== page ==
Book Review: Divergent


Divergent, by Veronica Roth

Beatrice Prior has lived her life in the Abnegation faction of her dystopian city. The Abnegation believe in the virtue of selflessness above all else. The other factions are comprised of Candor (honesty), Dauntless (bravery), Amity (peaceful), and Erudite (intelligence). When Beatrice turns sixteen she is tested, yet able to choose which faction she will belong. She knows that she doesn’t belong in the completely selfless faction of Abnegation, which means leaving her family behind. Yet, Beatrice’s choice will mean a difficult initiation and hiding a secret that no one can know. Meanwhile, the factions begin arguing about governmental control, and the seemingly peaceful society’s fatal flaws come to light and may cause the ruin of the entire city.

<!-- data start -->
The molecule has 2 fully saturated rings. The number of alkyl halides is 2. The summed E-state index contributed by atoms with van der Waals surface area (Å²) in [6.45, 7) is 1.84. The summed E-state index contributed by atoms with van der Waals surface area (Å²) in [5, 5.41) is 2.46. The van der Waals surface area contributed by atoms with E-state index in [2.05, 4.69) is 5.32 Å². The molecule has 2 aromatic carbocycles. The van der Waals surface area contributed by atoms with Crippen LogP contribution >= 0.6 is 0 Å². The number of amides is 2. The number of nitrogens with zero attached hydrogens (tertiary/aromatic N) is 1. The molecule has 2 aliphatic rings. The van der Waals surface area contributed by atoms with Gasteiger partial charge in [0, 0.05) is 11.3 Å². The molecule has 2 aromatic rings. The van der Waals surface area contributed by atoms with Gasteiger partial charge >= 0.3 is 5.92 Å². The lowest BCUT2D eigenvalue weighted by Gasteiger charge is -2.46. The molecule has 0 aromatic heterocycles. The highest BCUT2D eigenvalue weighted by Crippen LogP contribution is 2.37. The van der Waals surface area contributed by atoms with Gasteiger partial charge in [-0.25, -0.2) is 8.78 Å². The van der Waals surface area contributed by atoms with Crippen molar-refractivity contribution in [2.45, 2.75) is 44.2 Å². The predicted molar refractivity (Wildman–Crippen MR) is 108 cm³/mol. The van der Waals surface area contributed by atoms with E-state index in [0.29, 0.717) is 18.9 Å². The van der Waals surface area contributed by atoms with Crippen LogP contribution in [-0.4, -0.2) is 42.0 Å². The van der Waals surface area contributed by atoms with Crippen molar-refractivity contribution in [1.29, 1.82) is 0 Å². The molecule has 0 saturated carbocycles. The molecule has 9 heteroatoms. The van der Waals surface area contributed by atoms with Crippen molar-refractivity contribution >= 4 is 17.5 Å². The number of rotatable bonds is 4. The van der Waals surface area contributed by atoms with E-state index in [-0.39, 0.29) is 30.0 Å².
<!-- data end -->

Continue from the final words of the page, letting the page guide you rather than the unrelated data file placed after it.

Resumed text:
Beatrice, or “Tris” as she renames herself, is a complex girl in a heartbreaking position. Though she doesn’t always believe it, Tris is self-sacrificing, extremely brave, honorable, and a good friend. As her story unfolds and she grows to maturity, she is faced with gut-wrenching horrors, betrayal, her greatest fears, and budding romance. Roth’s characters are vivid, complex, and entirely engaging.

Roth’s debut is a surefire hit in the recently popular dystopian subgenre in the young adult market. Her future dystopian world is a creative look at one community’s solution after a devastating war. The story is gripping, emotional, and suspenseful, with plenty of mystery and intrigue. First in a purposed trilogy, Divergent is dark and violent, yet infused with hope and heart. Science fiction fans, from teens on up, should check out this incredible debut by a promising new author.

Divergent releases from Harper Teen on May 3, 2011.

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